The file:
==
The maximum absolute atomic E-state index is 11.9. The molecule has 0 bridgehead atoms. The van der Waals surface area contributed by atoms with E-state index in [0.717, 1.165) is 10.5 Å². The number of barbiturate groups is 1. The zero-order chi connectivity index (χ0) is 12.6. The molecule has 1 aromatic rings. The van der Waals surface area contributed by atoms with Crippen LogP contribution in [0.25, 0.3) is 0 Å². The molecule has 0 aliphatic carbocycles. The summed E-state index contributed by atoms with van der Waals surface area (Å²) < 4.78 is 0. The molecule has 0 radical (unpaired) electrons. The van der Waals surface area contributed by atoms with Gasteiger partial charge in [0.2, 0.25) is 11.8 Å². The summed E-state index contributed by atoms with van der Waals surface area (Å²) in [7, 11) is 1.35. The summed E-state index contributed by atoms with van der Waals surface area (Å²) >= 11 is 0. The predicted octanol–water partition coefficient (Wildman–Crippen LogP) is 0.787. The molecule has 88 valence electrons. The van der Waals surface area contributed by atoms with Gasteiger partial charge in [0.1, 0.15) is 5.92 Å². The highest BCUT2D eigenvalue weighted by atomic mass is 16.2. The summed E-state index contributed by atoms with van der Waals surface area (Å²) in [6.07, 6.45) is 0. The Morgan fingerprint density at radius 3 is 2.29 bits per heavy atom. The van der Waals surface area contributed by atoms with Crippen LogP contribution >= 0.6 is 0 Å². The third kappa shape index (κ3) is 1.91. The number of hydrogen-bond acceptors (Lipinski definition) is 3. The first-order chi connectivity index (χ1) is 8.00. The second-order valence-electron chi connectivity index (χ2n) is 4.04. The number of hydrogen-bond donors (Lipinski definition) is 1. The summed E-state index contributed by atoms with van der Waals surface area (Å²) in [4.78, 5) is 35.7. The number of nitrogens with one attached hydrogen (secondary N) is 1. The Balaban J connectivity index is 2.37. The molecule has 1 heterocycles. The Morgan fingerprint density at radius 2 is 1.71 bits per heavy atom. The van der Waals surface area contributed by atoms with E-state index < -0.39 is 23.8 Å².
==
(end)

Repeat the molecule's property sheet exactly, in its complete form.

The maximum absolute atomic E-state index is 11.9. The molecule has 0 bridgehead atoms. The van der Waals surface area contributed by atoms with E-state index in [0.717, 1.165) is 10.5 Å². The number of barbiturate groups is 1. The zero-order chi connectivity index (χ0) is 12.6. The molecule has 1 aromatic rings. The van der Waals surface area contributed by atoms with Crippen LogP contribution in [0.25, 0.3) is 0 Å². The molecule has 0 aliphatic carbocycles. The summed E-state index contributed by atoms with van der Waals surface area (Å²) < 4.78 is 0. The molecule has 0 radical (unpaired) electrons. The van der Waals surface area contributed by atoms with Gasteiger partial charge in [0.2, 0.25) is 11.8 Å². The summed E-state index contributed by atoms with van der Waals surface area (Å²) in [7, 11) is 1.35. The summed E-state index contributed by atoms with van der Waals surface area (Å²) >= 11 is 0. The predicted octanol–water partition coefficient (Wildman–Crippen LogP) is 0.787. The molecule has 88 valence electrons. The van der Waals surface area contributed by atoms with Gasteiger partial charge in [0.1, 0.15) is 5.92 Å². The highest BCUT2D eigenvalue weighted by atomic mass is 16.2. The summed E-state index contributed by atoms with van der Waals surface area (Å²) in [6.07, 6.45) is 0. The Morgan fingerprint density at radius 3 is 2.29 bits per heavy atom. The van der Waals surface area contributed by atoms with Crippen LogP contribution >= 0.6 is 0 Å². The third kappa shape index (κ3) is 1.91. The number of hydrogen-bond acceptors (Lipinski definition) is 3. The first-order chi connectivity index (χ1) is 8.00. The second-order valence-electron chi connectivity index (χ2n) is 4.04. The number of hydrogen-bond donors (Lipinski definition) is 1. The summed E-state index contributed by atoms with van der Waals surface area (Å²) in [4.78, 5) is 35.7. The number of nitrogens with one attached hydrogen (secondary N) is 1. The Balaban J connectivity index is 2.37. The molecule has 1 heterocycles. The Morgan fingerprint density at radius 2 is 1.71 bits per heavy atom. The van der Waals surface area contributed by atoms with E-state index < -0.39 is 23.8 Å².